is there a simple divorce i can get??

UPDATED: Sep 30, 2022

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is there a simple divorce i can get??

we have been separated for over 15 or more years. The kids are all over 18yrs of age. There is nothing to fight for. She walked out and has her own home with her guy. My house is the only thing we had together. But she wants no part of it. She just wants a quick divorce. Is it possible, and do we have to get lawyers for that??

Asked on November 1, 2016 under Family Law, Texas


B.H.F., Member, Texas State Bar / FreeAdvice Contributing Attorney

Answered 6 years ago | Contributor

If there are no children under 18 years of age and the property division is already agreed upon.... then this should be a quick and easy divorce. 
Any divorce in Texas starts with a petition.  This is what gets the process going.  It is basically one party's 'wish list' of what they want to accomplish in the divorce.  The next step is for the other party to file an answer or waiver.  Basically, this is where the other spouse tells the court, 'Hey, I'm here and I want to be notified of anything that happens.'  An answer or waiver is usually a one page document.  I usually recommend the filing of an 'answer' because it does not result in anyone giving up any part of their rights.  The last step is the entry of a final decree.  This is an order where the judge declares the divorce 'granted' and approves any agreements of the parties.  Because you have a house, you would also want her to sign a warranty deed which transfers ownership of the house to you.  This will enable you to sell or transfer the house at a later date.... if you should ever desire to do so. Texas has a sixty day 'cooling off' period.  This means that after the original petition is filed, you and your spouse must wait sixty days before you can finalize the divorce.
You don't really need an attorney to file the petition, answer, or waiver.  However, to protect your interest, it would benefit you to pay an attorney for the limited purpose of drafting the decree and the special warranty deed.  You do not have to hire the attorney for full representation....just drafting for a couple of hundred.  It will save you a great expense from having to clear the title at a later date or risking your wife coming to make a claim for the house a couple of years later if/when she should change her mind.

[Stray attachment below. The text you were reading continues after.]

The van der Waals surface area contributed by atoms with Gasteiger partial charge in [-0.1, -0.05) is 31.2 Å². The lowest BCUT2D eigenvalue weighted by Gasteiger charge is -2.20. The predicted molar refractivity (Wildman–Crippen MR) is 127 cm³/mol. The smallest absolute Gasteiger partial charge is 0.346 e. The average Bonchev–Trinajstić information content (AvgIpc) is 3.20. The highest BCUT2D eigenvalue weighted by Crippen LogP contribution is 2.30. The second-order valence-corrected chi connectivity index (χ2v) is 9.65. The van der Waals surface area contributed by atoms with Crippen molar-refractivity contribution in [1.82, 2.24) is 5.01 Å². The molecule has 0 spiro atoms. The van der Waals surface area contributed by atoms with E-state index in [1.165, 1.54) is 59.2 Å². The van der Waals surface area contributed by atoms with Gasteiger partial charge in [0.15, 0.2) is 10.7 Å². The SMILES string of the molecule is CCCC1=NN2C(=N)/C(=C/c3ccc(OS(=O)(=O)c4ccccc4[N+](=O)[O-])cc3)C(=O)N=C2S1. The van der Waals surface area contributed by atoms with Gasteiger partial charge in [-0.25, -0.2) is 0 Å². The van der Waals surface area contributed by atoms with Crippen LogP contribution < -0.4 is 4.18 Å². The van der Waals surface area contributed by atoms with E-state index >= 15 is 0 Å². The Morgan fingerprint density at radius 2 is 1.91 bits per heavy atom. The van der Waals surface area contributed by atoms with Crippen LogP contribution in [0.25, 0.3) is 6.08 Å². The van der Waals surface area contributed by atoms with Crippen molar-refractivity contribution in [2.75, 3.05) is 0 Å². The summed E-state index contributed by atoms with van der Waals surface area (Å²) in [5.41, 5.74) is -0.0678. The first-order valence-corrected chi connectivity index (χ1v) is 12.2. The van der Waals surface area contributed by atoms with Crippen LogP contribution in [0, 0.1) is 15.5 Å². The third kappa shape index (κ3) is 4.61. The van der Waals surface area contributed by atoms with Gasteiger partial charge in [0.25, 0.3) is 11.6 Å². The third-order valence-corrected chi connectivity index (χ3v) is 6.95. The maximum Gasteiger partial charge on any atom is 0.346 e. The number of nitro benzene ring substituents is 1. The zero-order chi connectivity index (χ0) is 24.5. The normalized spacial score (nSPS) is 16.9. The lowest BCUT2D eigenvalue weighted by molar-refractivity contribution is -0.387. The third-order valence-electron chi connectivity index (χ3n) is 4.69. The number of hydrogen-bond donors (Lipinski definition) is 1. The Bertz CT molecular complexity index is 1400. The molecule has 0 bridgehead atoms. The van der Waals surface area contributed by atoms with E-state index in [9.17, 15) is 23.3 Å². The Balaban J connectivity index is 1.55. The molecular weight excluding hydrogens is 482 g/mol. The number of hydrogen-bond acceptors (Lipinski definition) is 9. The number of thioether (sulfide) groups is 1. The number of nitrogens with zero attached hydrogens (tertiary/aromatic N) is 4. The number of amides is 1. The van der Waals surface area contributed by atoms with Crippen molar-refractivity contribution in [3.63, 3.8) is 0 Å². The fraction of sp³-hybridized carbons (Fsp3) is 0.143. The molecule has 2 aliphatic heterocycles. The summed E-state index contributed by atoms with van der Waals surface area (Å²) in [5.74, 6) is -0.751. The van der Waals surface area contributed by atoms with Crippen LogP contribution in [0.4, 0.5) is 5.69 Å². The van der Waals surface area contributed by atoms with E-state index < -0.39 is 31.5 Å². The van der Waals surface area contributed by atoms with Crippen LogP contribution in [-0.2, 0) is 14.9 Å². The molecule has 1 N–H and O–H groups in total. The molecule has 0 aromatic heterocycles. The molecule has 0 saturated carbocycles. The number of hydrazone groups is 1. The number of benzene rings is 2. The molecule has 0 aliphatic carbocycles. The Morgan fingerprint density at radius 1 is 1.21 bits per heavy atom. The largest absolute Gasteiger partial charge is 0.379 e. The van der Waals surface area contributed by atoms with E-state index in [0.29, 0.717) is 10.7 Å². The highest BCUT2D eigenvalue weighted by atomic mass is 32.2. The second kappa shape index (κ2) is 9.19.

IMPORTANT NOTICE: The Answer(s) provided above are for general information only. The attorney providing the answer was not serving as the attorney for the person submitting the question or in any attorney-client relationship with such person. Laws may vary from state to state, and sometimes change. Tiny variations in the facts, or a fact not set forth in a question, often can change a legal outcome or an attorney's conclusion. Although has verified the attorney was admitted to practice law in at least one jurisdiction, he or she may not be authorized to practice law in the jurisdiction referred to in the question, nor is he or she necessarily experienced in the area of the law involved. Unlike the information in the Answer(s) above, upon which you should NOT rely, for personal advice you can rely upon we suggest you retain an attorney to represent you.

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